The Mayor of London, Sadiq Khan, has declared a major incident in the capital, saying hospitals will 'run out of beds within weeks' as Covid-19 cases soar.

Mr Khan said Covid-19 cases were “out of control” and implored Londoners to stay at home “unless it is absolutely necessary for you to leave” in order to save lives and protect the NHS.

He said that in some parts of the capital one in 20 people has coronavirus – compared to the England average of one in 50 – while there are 35 per cent more people in hospital with Covid-19 than at the peak of the pandemic in April.

He called for the closure of places of worship and for face masks to be worn routinely outside the home, including in crowded places and supermarket queues, in a bid to curb case numbers.

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Mr Khan has also written to Prime Minister Boris Johnson asking for more financial support for Londoners who need to self-isolate and are unable to work, and for daily vaccination data.

Mr Khan said: “The situation in London is now critical, with the spread of the virus out of control.

“The number of cases in London has increased rapidly, with more than a third more patients being treated in our hospitals now compared to the peak of the pandemic last April.

“Our heroic doctors, nurses and NHS staff are doing an amazing job but, with cases rising so rapidly, our hospitals are at risk of being overwhelmed.

"The stark reality is that we will run out of beds for patients in the next couple of weeks unless the spread of the virus slows down drastically.

“We are declaring a major incident because the threat this virus poses to our city is at crisis point.

"If we do not take immediate action now, our NHS could be overwhelmed and more people will die.

“You’ll be aware that across the country on average one of 50 people have this virus.

"In London, on average, it’s one out of 30.

"In parts of London it’s one out of 20.”

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He added that police officers would begin to drive ambulances “over the course of the next few days” to help handle the increase in 999 calls to London Ambulance Service, joining firefighters who had been helping already.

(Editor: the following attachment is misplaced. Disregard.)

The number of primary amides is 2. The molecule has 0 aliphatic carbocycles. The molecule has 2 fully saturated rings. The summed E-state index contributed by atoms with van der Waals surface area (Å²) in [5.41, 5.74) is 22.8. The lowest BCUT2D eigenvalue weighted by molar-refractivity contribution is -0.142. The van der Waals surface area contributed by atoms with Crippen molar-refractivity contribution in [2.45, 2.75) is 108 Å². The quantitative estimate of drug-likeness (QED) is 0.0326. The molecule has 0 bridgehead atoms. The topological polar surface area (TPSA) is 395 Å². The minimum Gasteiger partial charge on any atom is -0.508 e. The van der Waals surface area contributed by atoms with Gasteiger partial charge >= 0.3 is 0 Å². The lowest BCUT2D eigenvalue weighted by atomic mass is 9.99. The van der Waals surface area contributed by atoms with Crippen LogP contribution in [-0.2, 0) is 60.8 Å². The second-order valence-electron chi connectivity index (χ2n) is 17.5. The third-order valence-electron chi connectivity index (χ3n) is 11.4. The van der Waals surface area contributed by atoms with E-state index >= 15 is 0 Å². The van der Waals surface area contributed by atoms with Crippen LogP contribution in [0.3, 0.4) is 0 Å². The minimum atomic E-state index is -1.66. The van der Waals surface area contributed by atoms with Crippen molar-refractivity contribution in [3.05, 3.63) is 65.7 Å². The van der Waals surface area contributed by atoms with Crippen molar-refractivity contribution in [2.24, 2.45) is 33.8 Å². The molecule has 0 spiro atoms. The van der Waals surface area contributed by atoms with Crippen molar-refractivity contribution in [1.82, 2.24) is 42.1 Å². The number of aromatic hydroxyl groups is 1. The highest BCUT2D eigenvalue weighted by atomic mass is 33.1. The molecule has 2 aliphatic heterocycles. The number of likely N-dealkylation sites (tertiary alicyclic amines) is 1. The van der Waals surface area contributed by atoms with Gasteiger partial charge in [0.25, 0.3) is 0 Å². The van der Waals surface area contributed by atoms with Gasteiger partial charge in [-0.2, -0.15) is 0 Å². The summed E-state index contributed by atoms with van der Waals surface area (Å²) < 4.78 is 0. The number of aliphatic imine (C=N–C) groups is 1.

City Hall said the ambulance service is now taking up to 8,000 emergency calls a day, compared with 5,500 on a typical busy day.

The declaration of a major incident means that events are beyond the scope of business-as-usual operations and require special arrangements to be implemented by one or more emergency responder agency.

Major incidents were declared following the Grenfell Tower fire, the terror attacks at Westminster Bridge and London Bridge and the Croydon tram crash.

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London’s regional director of Public Health England Professor Kevin Fenton said the situation now is the “biggest threat our city has faced in this pandemic to date”.

“The emergence of the new variant means we are setting record case rates at almost double the national average, with at least one in 30 people now thought to be carrying the virus.

“Our NHS services are under immense pressure and currently another 800 people are being admitted to our hospitals every day.

"We know this will sadly lead to large numbers of deaths, so strong and immediate action is needed.

“In order to ease the burden on our hospitals, we must first stop the spread.

"That means we have to stay at home. Cut your contacts, reduce your movements, do as little as possible.

“A lot has been asked of Londoners over the past 12 months but your decisions and actions right now have never been more important.”

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Deputy Assistant Commissioner Matt Twist, who leads the Metropolitan Police response to the Covid pandemic, said the announcement of a major incident was a “stark reminder of the critical point we are at”.

He said rule-breakers cannot continue to “feign ignorance of the risk that this virus poses or listen to the false information and lies that some promote downplaying the dangers”.

“There can be no doubt that right now we find ourselves at a serious and dangerous crossroads for London; everyone must look at this news and understand that our health service is nearing breaking point.

“I know Londoners will be shocked that officers are still dealing with a small selfish minority who think the rules don’t apply to them by holding house parties, large warehouse raves or other gatherings.

"These are creating breeding grounds for the much more transmissible variant.

“These rule-breakers cannot continue to feign ignorance of the risk that this virus poses or listen to the false information and lies that some promote downplaying the dangers.

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"Every time the virus spreads it increases the risk of someone needlessly losing their life.”

Elsewhere, new analysis showed more than half of all major hospital trusts in England currently have more Covid-19 patients than at the peak of the first wave of the virus.

In two regions – eastern England and south-east England – more than three-quarters of trusts are above their first-wave peak.